Suffolk Police Test Attracts Fewer Applicants, But More Minorities Apply

The civil service test to hire new Suffolk County police officers has drawn 19,833 applicants, the fewest in 16 years due to the strong economy, but also has spurred a strong response from minority applicants.

Suffolk Police Commissioner Geraldine Hart called recruitment efforts, which included more than 180 events, “a resounding success” at a time when other departments nationwide are seeing “significant decreases in applicants.”

Department officials said 6,757 of the 7,628 test applicants who provided their ethnic background stated they were not Caucasian. Hart said that indicates at least 34 percent of all 19,833 applicants will be minorities.

The competitive test, given every four years, had 20,667 applicants in 2015. In 2011, when the unemployment rate was 8.4 percent, 31,039 applied, while 28,776 signed up in 2007. The last year the number dropped below this year’s was 2003, when 18,829 people took the test.

To increase participation, Suffolk County Executive Steve Bellone extended the original April 3 application deadline by two weeks, as only 18,372 people had signed up to take the test.

Jason Elan, Bellone’s spokesman, said Suffolk is feeling the effects of a four percent unemployment rate. He also noted that job seekers in 2015 had four extra months to apply.

“Even while competing with a strong economy and record low unemployment, we are pleased 20,000 individuals have signed up,” Elan said.

The police test, scheduled for June 15, comes as county police unions are without a contract after the expiration on Dec. 31 of an eight-year pact that created a two-tier pay system for new officers and those already on the job.

Starting pay for a new police officers is $42,000 a year, with the salary reaching $111,518 after 12 years. The Suffolk County Legislature’s office of budget review estimated average pay for Suffolk police officers last year at $138,346 including overtime, night differential and other benefits.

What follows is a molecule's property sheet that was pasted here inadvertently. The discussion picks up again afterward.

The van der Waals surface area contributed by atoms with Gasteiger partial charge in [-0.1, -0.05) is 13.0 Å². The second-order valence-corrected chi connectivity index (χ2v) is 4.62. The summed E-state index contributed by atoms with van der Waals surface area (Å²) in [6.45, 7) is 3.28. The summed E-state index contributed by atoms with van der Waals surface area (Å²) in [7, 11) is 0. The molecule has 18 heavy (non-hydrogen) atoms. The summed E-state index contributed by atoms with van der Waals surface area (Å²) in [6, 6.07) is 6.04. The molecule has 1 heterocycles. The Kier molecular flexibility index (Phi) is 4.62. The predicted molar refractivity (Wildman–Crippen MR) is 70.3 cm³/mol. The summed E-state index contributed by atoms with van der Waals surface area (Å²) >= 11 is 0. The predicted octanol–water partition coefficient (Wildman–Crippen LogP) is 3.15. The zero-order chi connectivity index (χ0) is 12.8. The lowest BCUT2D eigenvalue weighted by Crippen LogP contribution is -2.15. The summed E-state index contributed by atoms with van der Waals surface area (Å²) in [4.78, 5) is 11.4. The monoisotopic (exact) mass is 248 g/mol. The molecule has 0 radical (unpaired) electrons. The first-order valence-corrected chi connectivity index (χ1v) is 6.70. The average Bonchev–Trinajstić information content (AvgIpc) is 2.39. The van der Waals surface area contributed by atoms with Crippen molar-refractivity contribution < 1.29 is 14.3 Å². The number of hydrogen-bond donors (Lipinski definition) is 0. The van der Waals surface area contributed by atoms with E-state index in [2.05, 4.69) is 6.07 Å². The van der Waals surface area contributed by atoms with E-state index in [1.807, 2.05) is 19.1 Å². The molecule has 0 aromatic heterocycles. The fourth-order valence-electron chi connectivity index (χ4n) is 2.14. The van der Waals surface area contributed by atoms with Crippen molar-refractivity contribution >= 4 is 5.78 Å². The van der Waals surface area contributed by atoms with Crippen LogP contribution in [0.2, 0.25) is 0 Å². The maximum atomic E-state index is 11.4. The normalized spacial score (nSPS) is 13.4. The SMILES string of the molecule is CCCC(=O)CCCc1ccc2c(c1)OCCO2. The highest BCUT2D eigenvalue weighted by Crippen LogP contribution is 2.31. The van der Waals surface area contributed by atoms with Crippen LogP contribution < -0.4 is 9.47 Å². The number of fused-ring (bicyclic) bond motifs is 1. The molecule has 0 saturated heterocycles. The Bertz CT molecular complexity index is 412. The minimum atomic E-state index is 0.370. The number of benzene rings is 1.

Noel DiGerolamo, president of the Suffolk Police Benevolent Association, said he saw no connection between the contract situation and test turnout.

“In times of low unemployment, less people apply across the board for civil service jobs — its cyclical,” DiGerolamo said. “We’ve seen if before and well see it again.”

DiGerolamo said the county test, “attracts the best qualified and only the best qualified are hired.” 

Presiding Officer DuWayne Gregory (D-Copiague) said the smaller applicant pool this year, and the increase in the number of minority applicants, “may be a benefit in that it may give people a feeling they have better chance to get on the department. In the past some people used to say it seemed easier to get into Harvard than the police department.”

Legis. Robert Trotta (R-Fort Salonga), a retired police detective, attributed the overall drop in applicants to young people leaving Suffolk.

“There’s no kids left here anymore,” said Trotta. “That age group is fleeing Long Island.”

To recruit minorities, the county conducted a $215,000 marketing campaign aimed at attracting a more diverse field of job seekers.

Suffolk County has been under a consent decree since 1983 after a federal lawsuit that alleged discrimination of minorities in police hiring and promotions. Also in effect is a 2013 federal monitoring agreement covering the police department’s performance in dealing minority communities.

Civil service officials could not detail more precisely how many minorities applied for this year’s test because information on ethnic background is voluntary on the test application and a significant number do not answer the question.

About 10 percent of police officers are Hispanic, officials said.

County officials also said 2,401, or 12.1 percent of the nearly 20,000 applicants this year, applied under a separate category of Spanish-speaking police officer. Those applicants must take a Spanish language test.

Police candidates must be high school graduates or have an equivalency degree. They must have a driver’s license and be between the ages of 19 ½ and 35 by test time, although state rules give military veterans a longer period of eligibility.

There is no residency requirement for the test, although town and village departments that hire from the same list can give preference to residents.

Nassau County does not have a police test this year.

Applicants for Suffolk County Police test

2019: 19,833

2015: 20,667

2011: 31,039

2007: 28,776

2003: 18,829

Source: Suffolk County Executive


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